You know how some days start out good, and end terribly? Tuesday was one of those days for me. I woke up ready to go – excited, even – because it was a weigh-in day. I hadn’t weighed myself in three weeks, and for most of those three weeks, I didn’t miss the scale. It was over the weekend that I started becoming really curious about my weight. Then, all of a sudden, Tuesday couldn’t come quick enough. It was joyful anticipation: overall, my three weeks had been good. I had exercised 17 out of the 21 days, and eaten well, too. I was expecting to lose the pound I’d gained since hitting my all-time low, and maybe even lose another pound on top of it.
I brought my scale out from hiding – it’s been living on the top shelf of my closet, where I didn’t have to look at it every day – and I weighed myself. Three times. And all three times I got the same result:
I gained 2 pounds.
What?!? It didn’t make much sense. My eating and exercise had been good. I hadn’t had any binges nor swung by any buffets. I had been pushing myself at the gym. I was in shock when I updated my chart:
Here’s a couple more pictures of the chart, since it’s been a while since I’ve posted any:
What’s interesting (and positive) was that my initial reaction wasn’t to beat myself up or curl up in the corner and cry. I was confused, but I wasn’t disappointed, and I wasn’t angry either. I decided I should go back to weighing myself weekly, but keeping the scale in the closet except for when I use it. Then I continued getting ready for work. In the car, I went back through the past three weeks in my mind, seeing if there was some big event that I wasn’t remembering, but there wasn’t. There were no late-night runs to Taco Bell. There were no pie-eating contests. There were no episodes where I ate an entire can of frosting with my fingers in front of the television. I couldn’t be mad at myself because I couldn’t identify what went wrong. As I pulled into the parking garage at work, I decided all I could do was continue making good choices. I just had to keep it up, and the weight would eventually come off. As I settled at my desk and prepped for the work day, I felt proud, because I’d handled a weight gain better than I ever had before.
That was the morning. But the afternoon, my tune had changed. Most of the work day went fine: I had brought all sorts of healthy foods – enough for lunch and dinner, so I could go straight from the office to the gym. Around 3:30, I was feeling really hungry – it had been a few hours since lunch, so I decided to eat part of my dinner. I ended up eating all of it. Around 5pm, I was filing up my water bottle, and I noticed I was hungry again. I was in the office kitchen, where there’s a whole wall of chips, granola bars and candy. A granola bar wouldn’t be the end of the world, I thought, and it would hold me over until after the gym. So I grabbed one. Well, I’ll grab two, since I’m here, and keep one in my desk for tomorrow.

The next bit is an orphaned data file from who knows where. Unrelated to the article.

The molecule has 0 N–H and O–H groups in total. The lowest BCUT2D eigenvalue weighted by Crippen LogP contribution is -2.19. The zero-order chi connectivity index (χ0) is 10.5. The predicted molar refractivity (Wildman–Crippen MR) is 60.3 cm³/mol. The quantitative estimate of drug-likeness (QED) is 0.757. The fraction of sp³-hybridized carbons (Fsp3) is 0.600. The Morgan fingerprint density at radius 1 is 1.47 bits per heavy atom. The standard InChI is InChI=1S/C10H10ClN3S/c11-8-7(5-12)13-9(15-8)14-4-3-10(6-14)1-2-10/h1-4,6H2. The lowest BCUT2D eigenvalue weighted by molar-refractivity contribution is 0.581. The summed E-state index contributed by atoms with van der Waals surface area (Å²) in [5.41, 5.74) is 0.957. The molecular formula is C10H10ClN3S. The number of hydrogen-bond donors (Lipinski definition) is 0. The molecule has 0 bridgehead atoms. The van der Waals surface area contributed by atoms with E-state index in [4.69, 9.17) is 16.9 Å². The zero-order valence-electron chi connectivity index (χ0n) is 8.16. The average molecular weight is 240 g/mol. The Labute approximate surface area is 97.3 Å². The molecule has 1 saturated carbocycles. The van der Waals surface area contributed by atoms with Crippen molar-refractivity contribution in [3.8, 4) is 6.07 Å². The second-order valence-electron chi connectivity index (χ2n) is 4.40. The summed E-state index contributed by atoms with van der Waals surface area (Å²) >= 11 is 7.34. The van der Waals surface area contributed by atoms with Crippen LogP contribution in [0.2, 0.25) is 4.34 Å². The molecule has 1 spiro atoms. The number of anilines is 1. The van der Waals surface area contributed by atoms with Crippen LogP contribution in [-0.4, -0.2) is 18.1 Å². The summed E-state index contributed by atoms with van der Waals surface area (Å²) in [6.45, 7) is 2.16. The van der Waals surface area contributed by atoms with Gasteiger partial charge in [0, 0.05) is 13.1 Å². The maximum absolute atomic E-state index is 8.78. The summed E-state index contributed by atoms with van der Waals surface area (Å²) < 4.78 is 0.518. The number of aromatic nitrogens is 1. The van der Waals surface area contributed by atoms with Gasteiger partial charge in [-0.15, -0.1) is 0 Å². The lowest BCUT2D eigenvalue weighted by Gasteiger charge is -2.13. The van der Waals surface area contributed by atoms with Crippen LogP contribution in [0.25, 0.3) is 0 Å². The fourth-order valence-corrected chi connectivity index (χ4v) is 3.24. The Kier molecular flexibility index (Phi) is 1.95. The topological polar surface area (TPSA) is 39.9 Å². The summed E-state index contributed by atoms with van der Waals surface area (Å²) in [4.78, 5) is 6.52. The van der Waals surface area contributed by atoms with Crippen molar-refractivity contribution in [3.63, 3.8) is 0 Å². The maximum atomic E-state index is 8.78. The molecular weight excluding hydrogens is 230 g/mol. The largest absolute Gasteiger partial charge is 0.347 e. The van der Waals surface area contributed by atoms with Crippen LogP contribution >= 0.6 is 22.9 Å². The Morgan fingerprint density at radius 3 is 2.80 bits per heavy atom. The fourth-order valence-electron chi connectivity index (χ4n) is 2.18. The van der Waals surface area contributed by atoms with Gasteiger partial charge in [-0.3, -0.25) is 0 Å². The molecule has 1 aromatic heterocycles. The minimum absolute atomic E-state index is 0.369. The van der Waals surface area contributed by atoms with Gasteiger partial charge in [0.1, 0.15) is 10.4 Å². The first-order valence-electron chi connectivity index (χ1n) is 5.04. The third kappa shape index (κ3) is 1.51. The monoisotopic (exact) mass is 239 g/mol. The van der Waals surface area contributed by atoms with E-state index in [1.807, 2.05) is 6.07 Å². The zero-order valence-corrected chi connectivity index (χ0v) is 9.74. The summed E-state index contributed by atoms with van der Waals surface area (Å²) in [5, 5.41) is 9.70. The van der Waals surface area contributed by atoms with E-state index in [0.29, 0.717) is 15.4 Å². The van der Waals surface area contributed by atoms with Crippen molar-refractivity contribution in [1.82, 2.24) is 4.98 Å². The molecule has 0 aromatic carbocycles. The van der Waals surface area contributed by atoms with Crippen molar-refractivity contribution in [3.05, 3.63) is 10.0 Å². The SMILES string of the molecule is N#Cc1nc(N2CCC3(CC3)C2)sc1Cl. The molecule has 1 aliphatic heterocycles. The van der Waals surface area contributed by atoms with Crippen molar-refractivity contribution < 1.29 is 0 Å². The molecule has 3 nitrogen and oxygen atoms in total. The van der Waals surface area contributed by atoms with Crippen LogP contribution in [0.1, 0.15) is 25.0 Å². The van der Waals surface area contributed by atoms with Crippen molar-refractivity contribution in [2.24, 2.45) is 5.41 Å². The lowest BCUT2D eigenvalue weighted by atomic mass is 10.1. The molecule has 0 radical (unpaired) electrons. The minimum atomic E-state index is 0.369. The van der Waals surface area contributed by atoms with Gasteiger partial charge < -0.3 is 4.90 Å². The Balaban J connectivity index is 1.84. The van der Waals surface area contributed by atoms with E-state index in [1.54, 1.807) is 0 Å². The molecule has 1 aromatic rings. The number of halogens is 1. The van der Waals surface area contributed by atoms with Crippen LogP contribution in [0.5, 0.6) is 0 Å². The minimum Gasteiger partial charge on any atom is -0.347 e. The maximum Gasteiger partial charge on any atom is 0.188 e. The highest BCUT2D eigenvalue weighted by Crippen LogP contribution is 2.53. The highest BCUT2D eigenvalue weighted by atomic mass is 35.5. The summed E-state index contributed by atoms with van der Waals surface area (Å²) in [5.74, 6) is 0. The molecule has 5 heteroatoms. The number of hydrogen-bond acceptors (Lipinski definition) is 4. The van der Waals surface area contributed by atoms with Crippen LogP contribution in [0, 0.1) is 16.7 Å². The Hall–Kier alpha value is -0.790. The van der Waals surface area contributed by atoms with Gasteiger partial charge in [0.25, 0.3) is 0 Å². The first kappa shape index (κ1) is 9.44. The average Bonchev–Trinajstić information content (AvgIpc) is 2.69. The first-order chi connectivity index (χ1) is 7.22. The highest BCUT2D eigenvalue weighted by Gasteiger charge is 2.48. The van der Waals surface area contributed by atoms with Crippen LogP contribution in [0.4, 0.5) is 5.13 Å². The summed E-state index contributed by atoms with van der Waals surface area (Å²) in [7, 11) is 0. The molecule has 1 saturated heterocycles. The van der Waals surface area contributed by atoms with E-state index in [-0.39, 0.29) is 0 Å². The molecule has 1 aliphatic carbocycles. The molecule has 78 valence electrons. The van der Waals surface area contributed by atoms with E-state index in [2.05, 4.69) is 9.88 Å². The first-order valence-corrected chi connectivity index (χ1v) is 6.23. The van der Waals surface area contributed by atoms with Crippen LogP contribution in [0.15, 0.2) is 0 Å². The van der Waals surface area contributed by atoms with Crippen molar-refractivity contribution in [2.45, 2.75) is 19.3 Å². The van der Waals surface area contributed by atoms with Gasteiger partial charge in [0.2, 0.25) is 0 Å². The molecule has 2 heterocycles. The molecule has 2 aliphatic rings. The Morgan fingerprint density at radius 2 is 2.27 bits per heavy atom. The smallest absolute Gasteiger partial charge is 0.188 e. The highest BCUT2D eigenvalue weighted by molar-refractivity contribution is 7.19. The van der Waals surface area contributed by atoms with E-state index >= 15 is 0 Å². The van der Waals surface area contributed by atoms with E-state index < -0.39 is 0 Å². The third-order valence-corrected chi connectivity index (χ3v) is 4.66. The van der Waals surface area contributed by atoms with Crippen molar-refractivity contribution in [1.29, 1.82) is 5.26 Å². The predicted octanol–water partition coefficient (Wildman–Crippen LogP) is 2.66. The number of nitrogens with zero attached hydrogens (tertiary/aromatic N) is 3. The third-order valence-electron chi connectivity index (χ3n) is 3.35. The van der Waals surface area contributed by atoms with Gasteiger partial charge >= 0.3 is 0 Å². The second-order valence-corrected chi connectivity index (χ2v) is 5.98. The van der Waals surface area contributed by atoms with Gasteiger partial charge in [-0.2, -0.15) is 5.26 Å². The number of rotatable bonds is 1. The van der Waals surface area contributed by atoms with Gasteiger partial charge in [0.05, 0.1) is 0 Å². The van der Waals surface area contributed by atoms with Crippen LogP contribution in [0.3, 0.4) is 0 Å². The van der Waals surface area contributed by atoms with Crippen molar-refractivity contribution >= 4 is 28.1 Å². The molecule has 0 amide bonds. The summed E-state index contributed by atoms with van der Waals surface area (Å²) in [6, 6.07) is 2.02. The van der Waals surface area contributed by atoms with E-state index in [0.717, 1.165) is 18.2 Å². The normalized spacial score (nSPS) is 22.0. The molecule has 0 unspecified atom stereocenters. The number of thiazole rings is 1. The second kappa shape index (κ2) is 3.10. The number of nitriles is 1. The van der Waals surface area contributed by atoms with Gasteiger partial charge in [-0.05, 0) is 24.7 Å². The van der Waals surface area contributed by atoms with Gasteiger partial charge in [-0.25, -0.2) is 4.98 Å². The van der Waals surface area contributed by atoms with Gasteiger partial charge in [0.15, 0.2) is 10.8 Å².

Both granola bars were eaten within minutes. Then I noticed that the snack stash for the project I’m working on, located mere feet from my desk, had been replenished, and over the next hour, I wandered over there a few times for a handful of almonds or crackers. And two more granola bars. By quitting time, around 7pm, my brain was in full-on sabotage mode: You’ve already ruined the day, David. The ship has capsized and it’s sinking. There’s nothing you can do. Screw the gym, David – you won’t put a dent in the caloric damage that’s been done. You can get back on track tomorrow. Plus, what does it really matter? You gained weight even when you do everything right, so what’s the point of making good choices?
This self-sabotage is nothing new. I’ve experienced it on every diet I’ve ever been on. I’ve gone long stretches in the past couple years where I’ve warded it off, thanks to careful food planning, but I obviously haven’t beaten it completely. Yesterday, it really grabbed hold, and tight.
When I left the office, I didn’t go to the gym. I went to the store. At the store, I bought a package of 4 veggie sausages, since I was really craving a hot dog. I also bought a package of 8 rolls. I also bought a bag of potato chips. It wasn’t a gigantic family-size bag, but it definitely wasn’t a single serving, either. Then I went home, where I ate all of it. All of it. Then I felt ashamed. And depressed. And pathetic. Like a failure.
I didn’t want to exercise. I didn’t want to write a blog post. I didn’t want to do my burpees. I just wanted to sleep. So I went to bed.
When I first woke up on Wednesday, I didn’t remember the prior night’s activities until I went into my kitchen and saw the dirty dishes. I decided then and there that today had to be different. This bullshit couldn’t happen again. I packed food for the day, and at work, I ate it. It turns out I didn’t bring enough, so I supplemented it with a salad from a nearby restaurant. It was a long day at the office – I was there until 8:30pm or so – but I came home, and even though I was tired, I did my burpees, all 47 of them – the 23 that I skipped the day before, and the 24 for today. Then, I went for a run. My goal was to run for 35 minutes, and walk for 5 minutes before and after, for a 45-minute workout. I ended up running for 58 minutes, and with the walking warm-up and cool down, I was gone for 68 minutes. My route was too boring to show on a map: I picked a nearby major street, and ran down it for about a half hour, then turned around and run home. I ended up running 5.7 miles, at 5.6 mph. I’ll take it.
Tomorrow, I gotta do the same thing: eat well, and exercise. On Friday, the same thing. Same goes for the weekend. My goal is clear: I gotta…
…Keep it up, David.
TOMORROW: A big announcement.
THE DAY AFTER TOMORROW: I announce the winner of my $20 iTunes giftcard giveaway! If you haven’t entered, click here!